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Heath, George

Nationality:
British (1801-present, Kingdom)

Biography

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Period:
Second World War (1939-1945)
Rank:
Sergeant
Unit:
No. 51 Commando, Combined Operations Headquarters, War Office, British Government
Awarded on:
September 23rd, 1943
“Before Keren, Eritrea.
On the night of 4/5 March 1941, three Officers and 35 other ranks were given the difficult task of scaling a very steep gully running south from the heights of Beit Gabru. Their instructions were to harass the enemy position at the top where ever possible.
At 2230 hours they bumped into an enemy post, which incidentally happened to be wired, and having got through the wire succeeded in killing all the occupants of the enemy position. They straight away moved on and took up a position on top of the high ground awaiting daylight, hoping then to see what their next best move should be. As daylight broke they were engaged by Breda (an Italian make of machine gun), mortar and rifle fire at close range. It was evident that a considerable force of the enemy was endeavouring to surround them. At this period two men were badly wounded. The officer, realising that they were not a strong enough force to hold their position, gave orders for a withdrawal. He, Sergeant Heath and one other officer remained behind to cover the withdrawal with their Tommy Guns. The distance to the edge of the ridge where troops could take cover from fire was a matter of approximately 60 to 70 yards. This vantage point having been gained, the covering party started to withdraw themselves. After retreating some 30 yards, they came across one of the wounded men previously mentioned. His legs appeared to be paralysed.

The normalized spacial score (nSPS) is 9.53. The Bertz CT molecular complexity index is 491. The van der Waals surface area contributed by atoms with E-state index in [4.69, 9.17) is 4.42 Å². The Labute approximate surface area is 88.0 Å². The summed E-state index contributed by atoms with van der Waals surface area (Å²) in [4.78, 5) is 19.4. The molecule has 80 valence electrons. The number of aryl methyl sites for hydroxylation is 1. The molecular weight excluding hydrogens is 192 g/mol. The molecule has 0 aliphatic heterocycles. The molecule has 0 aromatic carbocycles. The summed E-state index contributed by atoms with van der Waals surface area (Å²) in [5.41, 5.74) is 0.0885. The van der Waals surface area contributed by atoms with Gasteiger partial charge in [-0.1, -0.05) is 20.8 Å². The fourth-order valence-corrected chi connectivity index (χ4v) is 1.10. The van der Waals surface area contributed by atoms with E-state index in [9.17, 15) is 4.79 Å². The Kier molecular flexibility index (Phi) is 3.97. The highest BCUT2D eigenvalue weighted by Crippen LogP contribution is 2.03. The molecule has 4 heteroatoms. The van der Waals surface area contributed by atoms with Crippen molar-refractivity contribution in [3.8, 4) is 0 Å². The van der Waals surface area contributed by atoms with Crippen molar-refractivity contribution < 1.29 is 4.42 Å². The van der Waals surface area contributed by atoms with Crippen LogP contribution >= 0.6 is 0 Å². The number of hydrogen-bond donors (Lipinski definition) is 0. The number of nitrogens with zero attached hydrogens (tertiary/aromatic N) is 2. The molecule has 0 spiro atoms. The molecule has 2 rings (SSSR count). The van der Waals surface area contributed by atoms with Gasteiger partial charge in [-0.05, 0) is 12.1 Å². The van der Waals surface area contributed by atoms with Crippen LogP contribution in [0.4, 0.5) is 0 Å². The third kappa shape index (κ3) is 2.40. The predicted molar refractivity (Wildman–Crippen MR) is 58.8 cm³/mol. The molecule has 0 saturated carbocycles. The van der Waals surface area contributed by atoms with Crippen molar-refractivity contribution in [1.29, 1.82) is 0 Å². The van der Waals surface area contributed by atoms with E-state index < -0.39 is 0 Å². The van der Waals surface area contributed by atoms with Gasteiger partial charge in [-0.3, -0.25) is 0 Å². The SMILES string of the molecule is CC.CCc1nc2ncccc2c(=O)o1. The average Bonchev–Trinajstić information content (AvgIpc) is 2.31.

Sergeant Heath again gave covering fire while the two officers endeavoured to drag the wounded man to cover. They had gone but a few yards, when the officer commanding the party was hit in the foot, at the same time the wounded man received another bullet which killed him. Both men then proceeded to assist the wounded officer and again before the safety margin could be reached the Officer Commanding the party received a second wound which laid him low, and the other officer was hit in the foot. Sergeant Heath received a graze on his left arm that stopped him from getting a wound in his hip. The Officer Commanding the party’s last words, were orders to leave him and for them to get away as best they could. Sergeant Heath again gave covering fire with his Tommy Gun. At this period his Tommy-Gun jammed, and he managed to make the falling ground without further incident. At the same time helping back the other officer hit in the foot. Sergeant Heath was the only British NCO in the party. The exemplary nature of the way Sergeant Heath behaved was remarked on from all sides.
Since that date, he has continued to work with untiring energy in spite of the fact that he has had to attend sick parade daily, and has refused to be sent down on the sick list. His command has since been taken over by another officer. Both on 15th March and 21st March 41, it attacked enemy positions advancing over very difficult and exposed ground. On both of these occasions, Sergeant Heath by his coolness, determination and initiative helped very largely in these positions being gained by our troops.”
Distinguished Conduct Medal

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